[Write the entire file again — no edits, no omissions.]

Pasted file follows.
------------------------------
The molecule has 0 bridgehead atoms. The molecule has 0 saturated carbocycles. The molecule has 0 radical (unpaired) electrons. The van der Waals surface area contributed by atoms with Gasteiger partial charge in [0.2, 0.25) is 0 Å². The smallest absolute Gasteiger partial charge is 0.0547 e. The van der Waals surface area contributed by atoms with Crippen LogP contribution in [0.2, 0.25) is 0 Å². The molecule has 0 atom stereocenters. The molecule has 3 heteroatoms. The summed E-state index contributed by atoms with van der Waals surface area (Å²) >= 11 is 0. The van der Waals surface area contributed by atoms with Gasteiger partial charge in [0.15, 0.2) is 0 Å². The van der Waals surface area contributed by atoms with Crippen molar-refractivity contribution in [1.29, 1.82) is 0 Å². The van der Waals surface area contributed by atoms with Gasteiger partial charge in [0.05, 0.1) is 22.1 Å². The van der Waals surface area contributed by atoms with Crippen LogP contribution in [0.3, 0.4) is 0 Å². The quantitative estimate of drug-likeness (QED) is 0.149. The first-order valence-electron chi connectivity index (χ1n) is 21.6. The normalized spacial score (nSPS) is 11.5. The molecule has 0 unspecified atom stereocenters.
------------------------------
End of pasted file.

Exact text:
The molecule has 0 bridgehead atoms. The molecule has 0 saturated carbocycles. The molecule has 0 radical (unpaired) electrons. The van der Waals surface area contributed by atoms with Gasteiger partial charge in [0.2, 0.25) is 0 Å². The smallest absolute Gasteiger partial charge is 0.0547 e. The van der Waals surface area contributed by atoms with Crippen LogP contribution in [0.2, 0.25) is 0 Å². The molecule has 0 atom stereocenters. The molecule has 3 heteroatoms. The summed E-state index contributed by atoms with van der Waals surface area (Å²) >= 11 is 0. The van der Waals surface area contributed by atoms with Gasteiger partial charge in [0.15, 0.2) is 0 Å². The van der Waals surface area contributed by atoms with Crippen molar-refractivity contribution in [1.29, 1.82) is 0 Å². The van der Waals surface area contributed by atoms with Gasteiger partial charge in [0.05, 0.1) is 22.1 Å². The van der Waals surface area contributed by atoms with Crippen LogP contribution in [0.3, 0.4) is 0 Å². The quantitative estimate of drug-likeness (QED) is 0.149. The first-order valence-electron chi connectivity index (χ1n) is 21.6. The normalized spacial score (nSPS) is 11.5. The molecule has 0 unspecified atom stereocenters.